I'd be inclined likewise to either remove arcane magic entirely (and use psionics in its place), or handwave arcane magic as a new and unexplained result of the disaster that occurred. Likewise, I'd probably posit a largely-undefined religion based around "The Source" that empowers divine magic, and that has only just started to respond in that manner.
Magic as a new discovery isn't really something you see very often. Usually arcane magic is treated as an ancient art form often requiring years of study, but treating magic as a new thing that people are just figuring out could make this setting stand apart. How does that look in practice? Wizards might be defined more like scientists and investigators trying to figure out how and why things work the way they do now. Divine magic might be connected to the cause of the clouds rolling in, so there's a built-in conflict between users of divine magic and people who would blame them for the clouds.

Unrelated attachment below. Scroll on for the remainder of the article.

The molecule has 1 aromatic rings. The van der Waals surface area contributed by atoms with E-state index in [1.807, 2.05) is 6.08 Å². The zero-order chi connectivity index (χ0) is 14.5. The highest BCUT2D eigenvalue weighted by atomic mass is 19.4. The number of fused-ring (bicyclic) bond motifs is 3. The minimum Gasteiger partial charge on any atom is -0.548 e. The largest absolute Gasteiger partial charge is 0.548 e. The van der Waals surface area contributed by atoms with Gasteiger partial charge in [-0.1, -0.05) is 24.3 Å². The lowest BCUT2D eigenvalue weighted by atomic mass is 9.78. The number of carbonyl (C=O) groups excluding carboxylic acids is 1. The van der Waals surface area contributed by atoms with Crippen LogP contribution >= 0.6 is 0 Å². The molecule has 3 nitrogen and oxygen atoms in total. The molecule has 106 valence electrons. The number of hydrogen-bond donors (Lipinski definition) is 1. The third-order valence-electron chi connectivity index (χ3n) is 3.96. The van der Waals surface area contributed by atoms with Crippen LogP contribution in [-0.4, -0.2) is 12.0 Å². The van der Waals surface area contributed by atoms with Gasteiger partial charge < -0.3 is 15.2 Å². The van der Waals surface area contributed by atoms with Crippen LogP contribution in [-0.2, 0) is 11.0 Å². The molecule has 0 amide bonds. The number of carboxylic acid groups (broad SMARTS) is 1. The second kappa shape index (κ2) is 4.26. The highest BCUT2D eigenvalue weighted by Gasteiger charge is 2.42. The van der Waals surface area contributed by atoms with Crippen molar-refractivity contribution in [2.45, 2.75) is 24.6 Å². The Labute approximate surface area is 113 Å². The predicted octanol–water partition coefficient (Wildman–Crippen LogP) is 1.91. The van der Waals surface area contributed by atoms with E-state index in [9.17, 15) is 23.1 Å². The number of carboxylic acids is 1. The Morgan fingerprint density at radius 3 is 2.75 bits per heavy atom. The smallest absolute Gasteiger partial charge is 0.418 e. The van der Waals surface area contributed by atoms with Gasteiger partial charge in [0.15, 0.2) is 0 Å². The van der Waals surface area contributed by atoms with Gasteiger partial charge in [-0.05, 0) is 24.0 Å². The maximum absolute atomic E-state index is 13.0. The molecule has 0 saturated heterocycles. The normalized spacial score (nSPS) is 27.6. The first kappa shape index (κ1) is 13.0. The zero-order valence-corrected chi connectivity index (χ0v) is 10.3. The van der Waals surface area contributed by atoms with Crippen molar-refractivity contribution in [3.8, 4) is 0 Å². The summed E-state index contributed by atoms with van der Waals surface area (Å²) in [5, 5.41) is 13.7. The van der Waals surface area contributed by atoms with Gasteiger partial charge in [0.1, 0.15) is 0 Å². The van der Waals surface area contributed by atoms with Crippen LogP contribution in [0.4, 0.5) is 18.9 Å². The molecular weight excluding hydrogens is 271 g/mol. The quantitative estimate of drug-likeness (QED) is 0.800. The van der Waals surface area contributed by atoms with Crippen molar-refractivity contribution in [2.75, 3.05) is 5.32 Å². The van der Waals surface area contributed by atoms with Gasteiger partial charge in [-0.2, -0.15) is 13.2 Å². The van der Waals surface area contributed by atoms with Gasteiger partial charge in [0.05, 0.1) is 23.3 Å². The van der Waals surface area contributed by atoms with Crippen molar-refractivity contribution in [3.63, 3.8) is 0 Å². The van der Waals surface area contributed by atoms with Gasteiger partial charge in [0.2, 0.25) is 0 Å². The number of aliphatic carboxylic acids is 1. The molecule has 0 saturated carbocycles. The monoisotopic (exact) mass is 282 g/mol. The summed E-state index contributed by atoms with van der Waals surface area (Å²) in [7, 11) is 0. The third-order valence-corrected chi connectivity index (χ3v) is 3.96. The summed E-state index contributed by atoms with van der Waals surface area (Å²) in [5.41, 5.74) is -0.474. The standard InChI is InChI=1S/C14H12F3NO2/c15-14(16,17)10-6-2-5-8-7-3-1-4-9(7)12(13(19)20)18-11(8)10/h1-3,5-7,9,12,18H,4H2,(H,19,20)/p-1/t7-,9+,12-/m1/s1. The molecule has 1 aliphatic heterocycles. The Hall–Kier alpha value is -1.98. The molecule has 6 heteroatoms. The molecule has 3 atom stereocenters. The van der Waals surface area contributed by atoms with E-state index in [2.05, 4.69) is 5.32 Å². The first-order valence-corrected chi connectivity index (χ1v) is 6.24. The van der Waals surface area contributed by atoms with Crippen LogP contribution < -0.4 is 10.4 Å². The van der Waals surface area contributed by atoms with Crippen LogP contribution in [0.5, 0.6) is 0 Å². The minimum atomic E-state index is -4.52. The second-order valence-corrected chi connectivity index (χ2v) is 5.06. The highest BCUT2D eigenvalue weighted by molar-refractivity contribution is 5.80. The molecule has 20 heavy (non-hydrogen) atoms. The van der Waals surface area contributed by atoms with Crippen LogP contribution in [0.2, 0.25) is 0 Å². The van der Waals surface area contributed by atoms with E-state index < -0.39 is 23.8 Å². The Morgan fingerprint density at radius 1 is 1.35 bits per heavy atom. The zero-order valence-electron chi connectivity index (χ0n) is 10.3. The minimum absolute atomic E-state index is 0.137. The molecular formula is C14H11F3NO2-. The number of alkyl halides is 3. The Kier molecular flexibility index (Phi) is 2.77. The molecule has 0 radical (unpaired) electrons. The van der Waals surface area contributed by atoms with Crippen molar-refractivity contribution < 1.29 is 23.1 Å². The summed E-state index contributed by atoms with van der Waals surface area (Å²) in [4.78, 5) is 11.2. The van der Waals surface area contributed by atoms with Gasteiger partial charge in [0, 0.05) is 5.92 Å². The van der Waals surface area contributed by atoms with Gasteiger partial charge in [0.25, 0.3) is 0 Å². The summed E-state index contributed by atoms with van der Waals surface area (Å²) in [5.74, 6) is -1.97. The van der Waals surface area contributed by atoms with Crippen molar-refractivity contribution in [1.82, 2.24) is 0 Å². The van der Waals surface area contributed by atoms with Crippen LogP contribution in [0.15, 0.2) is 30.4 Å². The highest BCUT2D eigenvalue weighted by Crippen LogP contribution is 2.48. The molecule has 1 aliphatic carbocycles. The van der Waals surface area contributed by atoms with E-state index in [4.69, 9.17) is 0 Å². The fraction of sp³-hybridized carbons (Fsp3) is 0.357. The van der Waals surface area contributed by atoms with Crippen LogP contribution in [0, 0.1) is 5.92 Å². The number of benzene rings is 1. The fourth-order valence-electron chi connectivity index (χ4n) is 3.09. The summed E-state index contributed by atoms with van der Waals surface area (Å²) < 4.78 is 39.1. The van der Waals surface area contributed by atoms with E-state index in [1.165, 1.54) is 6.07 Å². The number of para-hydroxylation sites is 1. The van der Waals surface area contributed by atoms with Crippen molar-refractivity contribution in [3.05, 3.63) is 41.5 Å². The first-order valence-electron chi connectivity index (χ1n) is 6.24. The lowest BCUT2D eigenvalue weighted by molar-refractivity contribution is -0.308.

One other thing: in contrast with most post-apocalyptic settings, I would be inclined to make this one hopeful in nature. Yes, there has been a disaster that ruined the world. But people survived, they're making a living, and things are gradually getting better. In fact, the biggest opposition to things getting better are various factions opposed to it - leadership councils that have prospered in the new normal and don't want to give up their new power, doomsday cults that want to complete the job of wiping us out, and the like. Oh, and from less-successful mountaintop cities somewhere in the North, young men and women would set sail and go raiding.
Yes Yes Yes, this! The hope aspect might be the most important thing. Post-apocalyptic settings are generally super bleak, but that's been done to death by now. Do something different, and make this setting about protecting and improving the community of survivors. People who want to play in a gritty, grimdark world already can. This is meant to be something else.